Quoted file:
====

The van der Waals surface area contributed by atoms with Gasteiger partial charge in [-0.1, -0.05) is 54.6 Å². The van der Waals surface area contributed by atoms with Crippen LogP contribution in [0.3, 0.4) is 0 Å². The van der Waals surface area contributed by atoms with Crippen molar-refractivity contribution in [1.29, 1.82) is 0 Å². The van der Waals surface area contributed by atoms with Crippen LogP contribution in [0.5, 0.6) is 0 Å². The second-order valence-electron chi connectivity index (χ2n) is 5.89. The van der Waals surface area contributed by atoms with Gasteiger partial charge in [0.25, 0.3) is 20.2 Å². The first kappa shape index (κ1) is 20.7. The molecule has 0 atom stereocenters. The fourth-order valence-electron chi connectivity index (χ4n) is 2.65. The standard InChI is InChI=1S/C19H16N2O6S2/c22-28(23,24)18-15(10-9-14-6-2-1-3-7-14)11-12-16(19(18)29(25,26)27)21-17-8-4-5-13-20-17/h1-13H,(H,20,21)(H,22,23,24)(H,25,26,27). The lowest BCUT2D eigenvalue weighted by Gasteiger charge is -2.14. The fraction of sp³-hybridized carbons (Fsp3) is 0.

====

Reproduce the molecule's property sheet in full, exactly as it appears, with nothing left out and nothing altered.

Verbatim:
The van der Waals surface area contributed by atoms with Gasteiger partial charge in [-0.1, -0.05) is 54.6 Å². The van der Waals surface area contributed by atoms with Crippen LogP contribution in [0.3, 0.4) is 0 Å². The van der Waals surface area contributed by atoms with Crippen molar-refractivity contribution in [1.29, 1.82) is 0 Å². The van der Waals surface area contributed by atoms with Crippen LogP contribution in [0.5, 0.6) is 0 Å². The second-order valence-electron chi connectivity index (χ2n) is 5.89. The van der Waals surface area contributed by atoms with Gasteiger partial charge in [0.25, 0.3) is 20.2 Å². The first kappa shape index (κ1) is 20.7. The molecule has 0 atom stereocenters. The fourth-order valence-electron chi connectivity index (χ4n) is 2.65. The standard InChI is InChI=1S/C19H16N2O6S2/c22-28(23,24)18-15(10-9-14-6-2-1-3-7-14)11-12-16(19(18)29(25,26)27)21-17-8-4-5-13-20-17/h1-13H,(H,20,21)(H,22,23,24)(H,25,26,27). The lowest BCUT2D eigenvalue weighted by Gasteiger charge is -2.14. The fraction of sp³-hybridized carbons (Fsp3) is 0.